Medical mission trips provide opportunities for students and educators to learn and acquire new skills in an international environment. Nevertheless, the ethicality of global medical volunteering and whether it is advantageous for a host community are questions without a clear answer. My attitude towards short-term experiences in global health (STEGHs) is fluctuating since STEGHs have the potential to improve life quality in a community, but also give numerous opportunities to abuse power and put local populations at risk. In my opinion, it is difficult to be utterly opposed to the notion, as a large percentage of the global population in developing countries may depend on outside help.
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Volunteering, especially international, can be seen as the best chance to exercise the code of medical ethics. Sznajder, Chen, and Naughtonv (2019) present a situation where a medical school in the United States advertises a volunteering program in a clinic in South America and depicts it as the most excellent experience and a source of learning. Contrarily, the presence of foreign medical workers diminishes already scarce resources of the clinic, electricity, and running water, for instance, that is barely sufficient for local doctors and patients (Sznajder et al., 2019). These circumstances have started to trouble the participants of the program and have raised concerns among them.
From the perspective of a nurse practitioner, international medical volunteering seems like a great chance to prepare for a more extended stay abroad with professional purposes and the basis for future work with inadequately serviced individuals. Nevertheless, the case study changes the way of seeing STEGHs and challenges the common idea about medical volunteering, which is in danger of becoming voluntourism. Thus, participating in this type of programs requires from a nurse practitioner the ability to see a comprehensive picture of the situation and goals that could be achieved without harming a host community.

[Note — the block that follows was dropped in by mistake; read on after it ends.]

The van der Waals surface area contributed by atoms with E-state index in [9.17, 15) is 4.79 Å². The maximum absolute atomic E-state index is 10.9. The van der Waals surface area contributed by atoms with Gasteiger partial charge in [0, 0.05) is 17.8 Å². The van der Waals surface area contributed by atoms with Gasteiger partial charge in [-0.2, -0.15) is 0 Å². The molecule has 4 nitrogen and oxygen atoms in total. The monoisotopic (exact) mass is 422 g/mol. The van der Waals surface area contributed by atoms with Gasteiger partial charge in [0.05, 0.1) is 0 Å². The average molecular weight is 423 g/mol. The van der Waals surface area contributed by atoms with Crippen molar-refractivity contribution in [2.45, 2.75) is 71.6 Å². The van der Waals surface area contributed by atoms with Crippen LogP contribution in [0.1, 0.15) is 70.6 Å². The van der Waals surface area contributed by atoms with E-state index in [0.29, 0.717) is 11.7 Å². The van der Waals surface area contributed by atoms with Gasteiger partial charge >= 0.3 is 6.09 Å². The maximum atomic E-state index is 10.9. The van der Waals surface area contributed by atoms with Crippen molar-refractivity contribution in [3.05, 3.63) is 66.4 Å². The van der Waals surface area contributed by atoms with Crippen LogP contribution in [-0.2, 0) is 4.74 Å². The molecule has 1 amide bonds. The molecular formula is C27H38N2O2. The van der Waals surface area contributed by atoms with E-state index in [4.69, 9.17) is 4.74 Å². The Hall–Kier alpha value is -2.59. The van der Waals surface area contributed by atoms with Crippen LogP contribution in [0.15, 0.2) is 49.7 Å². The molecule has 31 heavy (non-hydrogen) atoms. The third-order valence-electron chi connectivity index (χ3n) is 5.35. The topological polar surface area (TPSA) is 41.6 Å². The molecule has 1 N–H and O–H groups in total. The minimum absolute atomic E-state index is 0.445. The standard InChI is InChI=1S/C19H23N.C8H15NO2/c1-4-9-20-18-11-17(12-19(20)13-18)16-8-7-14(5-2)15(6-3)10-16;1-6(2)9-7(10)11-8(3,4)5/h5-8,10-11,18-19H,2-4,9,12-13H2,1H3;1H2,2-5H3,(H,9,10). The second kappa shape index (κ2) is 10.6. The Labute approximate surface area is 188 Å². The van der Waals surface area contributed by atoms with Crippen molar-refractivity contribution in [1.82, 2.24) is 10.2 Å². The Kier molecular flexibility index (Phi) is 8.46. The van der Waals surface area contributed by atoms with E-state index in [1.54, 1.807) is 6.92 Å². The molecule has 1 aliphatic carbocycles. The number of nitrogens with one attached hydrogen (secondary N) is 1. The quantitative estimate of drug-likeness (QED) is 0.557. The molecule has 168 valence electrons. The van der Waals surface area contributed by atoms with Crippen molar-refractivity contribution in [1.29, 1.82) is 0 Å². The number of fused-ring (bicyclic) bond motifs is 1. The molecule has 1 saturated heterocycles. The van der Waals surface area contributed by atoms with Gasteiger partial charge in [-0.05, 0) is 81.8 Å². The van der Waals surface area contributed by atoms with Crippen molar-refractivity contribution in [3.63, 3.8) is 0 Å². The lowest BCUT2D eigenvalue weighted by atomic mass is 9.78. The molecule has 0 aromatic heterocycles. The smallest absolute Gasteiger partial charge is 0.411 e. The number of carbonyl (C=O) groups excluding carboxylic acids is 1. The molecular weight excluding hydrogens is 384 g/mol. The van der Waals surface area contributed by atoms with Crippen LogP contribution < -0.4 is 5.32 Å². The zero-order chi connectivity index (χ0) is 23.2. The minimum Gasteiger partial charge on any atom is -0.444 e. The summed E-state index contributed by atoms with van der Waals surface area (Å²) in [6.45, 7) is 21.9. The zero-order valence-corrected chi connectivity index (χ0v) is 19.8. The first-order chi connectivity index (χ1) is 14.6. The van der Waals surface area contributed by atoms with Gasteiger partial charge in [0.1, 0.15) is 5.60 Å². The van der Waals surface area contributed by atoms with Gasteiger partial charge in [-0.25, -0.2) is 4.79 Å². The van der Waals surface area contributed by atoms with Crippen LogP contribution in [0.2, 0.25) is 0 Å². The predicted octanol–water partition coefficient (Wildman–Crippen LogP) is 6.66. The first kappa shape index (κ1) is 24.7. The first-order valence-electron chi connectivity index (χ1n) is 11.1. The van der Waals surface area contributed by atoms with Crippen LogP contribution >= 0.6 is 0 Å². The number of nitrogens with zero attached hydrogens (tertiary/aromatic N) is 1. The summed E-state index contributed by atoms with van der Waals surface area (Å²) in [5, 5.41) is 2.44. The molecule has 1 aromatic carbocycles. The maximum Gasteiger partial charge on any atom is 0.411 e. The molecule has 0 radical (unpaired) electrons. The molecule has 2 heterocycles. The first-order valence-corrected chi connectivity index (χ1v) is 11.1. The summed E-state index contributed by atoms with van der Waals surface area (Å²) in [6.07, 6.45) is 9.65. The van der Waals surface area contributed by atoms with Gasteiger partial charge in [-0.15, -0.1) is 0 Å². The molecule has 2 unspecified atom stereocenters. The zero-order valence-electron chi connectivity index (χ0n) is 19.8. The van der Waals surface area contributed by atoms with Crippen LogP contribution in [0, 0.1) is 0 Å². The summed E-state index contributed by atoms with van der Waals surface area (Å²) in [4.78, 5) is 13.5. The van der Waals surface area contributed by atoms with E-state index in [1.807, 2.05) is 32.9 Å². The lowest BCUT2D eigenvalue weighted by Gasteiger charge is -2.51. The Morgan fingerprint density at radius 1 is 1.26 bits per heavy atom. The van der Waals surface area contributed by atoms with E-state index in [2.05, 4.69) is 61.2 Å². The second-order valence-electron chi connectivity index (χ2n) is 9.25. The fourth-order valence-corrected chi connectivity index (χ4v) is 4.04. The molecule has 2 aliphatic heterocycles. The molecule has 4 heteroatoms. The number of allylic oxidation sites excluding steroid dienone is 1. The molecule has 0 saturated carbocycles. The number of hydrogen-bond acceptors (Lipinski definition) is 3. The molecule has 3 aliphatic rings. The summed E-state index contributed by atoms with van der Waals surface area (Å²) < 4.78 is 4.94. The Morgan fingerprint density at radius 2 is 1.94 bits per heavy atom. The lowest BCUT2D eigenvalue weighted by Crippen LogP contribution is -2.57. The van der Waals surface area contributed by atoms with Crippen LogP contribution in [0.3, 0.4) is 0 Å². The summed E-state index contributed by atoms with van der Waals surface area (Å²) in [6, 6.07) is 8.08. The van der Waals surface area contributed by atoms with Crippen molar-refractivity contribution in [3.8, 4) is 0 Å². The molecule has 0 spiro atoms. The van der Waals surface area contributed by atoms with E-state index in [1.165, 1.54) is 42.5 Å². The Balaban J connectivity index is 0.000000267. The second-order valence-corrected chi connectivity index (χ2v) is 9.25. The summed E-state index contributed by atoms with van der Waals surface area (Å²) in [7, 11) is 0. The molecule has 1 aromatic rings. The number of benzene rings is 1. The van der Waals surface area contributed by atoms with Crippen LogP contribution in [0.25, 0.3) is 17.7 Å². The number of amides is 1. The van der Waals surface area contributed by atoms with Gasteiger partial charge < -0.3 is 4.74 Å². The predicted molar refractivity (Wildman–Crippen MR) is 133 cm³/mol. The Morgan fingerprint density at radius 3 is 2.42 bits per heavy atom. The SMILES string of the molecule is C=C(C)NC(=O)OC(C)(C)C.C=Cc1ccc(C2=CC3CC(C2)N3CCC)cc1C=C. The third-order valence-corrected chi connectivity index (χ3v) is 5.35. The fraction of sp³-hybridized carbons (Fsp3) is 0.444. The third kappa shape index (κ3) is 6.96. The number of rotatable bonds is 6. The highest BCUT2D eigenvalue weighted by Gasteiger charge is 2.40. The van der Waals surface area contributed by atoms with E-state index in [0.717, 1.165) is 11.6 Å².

The ethical problems of STEGHs are, to a degree, provoked by the behavior of international students that may vary from instances of cultural insensitivity to actions that potentially threaten patients’ lives. Sznajder et al. (2019) name overstepping one’s capabilities while practicing as an example of unethical and dangerous actions. As seemingly there are no specific federal guidelines for STEGHs (researchers, professional, and hospital associations are their primary source), these instances raise legal concerns (Bauer, 2017). In developing countries, laws on medical malpractice and negligence are weaker, and citizens’ access to justice may be limited, permitting the volunteers who exceed their responsibilities to be unpunished (Rowthorn, Loh, Evert, Chung, & Lasker, 2019). The actual system of international help is viewed as flawed, patronizing, and racist, as it tries to fill in gaps rather than build an efficient healthcare system in a local community (Bauer, 2017). In this way, the success of STEGHs depends to a degree on the actions of specific individuals participating as well as the mission’s framework and implementation.
Despite the dangers of STEGHs, millions of people worldwide depend on global health. Merely stopping it would not answer the question, as an array of actions can be taken to ameliorate the situation. For instance, a more rigorous selection process could detect individuals inclined to malpractice and cultural insensitivity. Host communities and foreign healthcare providers may need to identify ways to overcome the power imbalance and establish open communication. Additionally, international medical volunteering discloses ethical issues associated with fund distribution and donations. Administrating resources fairly and the degree of control that each party of STEGHs should possess remain unsolved issues.
As the world becomes more interconnected, the popularity of short-term placement in a foreign medical institution for healthcare workers grows accordingly. Altruism and compassion are qualities that may be often associated with the medical profession and serve as a cornerstone for ethical standards in the domain. Nonetheless, the motivation to participate in STEGHs is not always compatible with these principles, as well as the basis for these short-term programs is not always ethically coherent.
Bauer, I. (2017). More harm than good? The questionable ethics of medical volunteering and international student placements. Tropical Diseases, Travel Medicine and Vaccines, 3(1), 1‑12.
Rowthorn, V., Loh, L., Evert, J., Chung, E., & Lasker, J. (2019). Not above the law: A legal and ethical analysis of short-term experiences in global health. Annals of Global Health, 85(1), 79.
Sznajder, K. K., Chen, M. C., & Naughton, D. (2019). How should mission trips be administered?. AMA Journal of Ethics, 21(9), 722–728.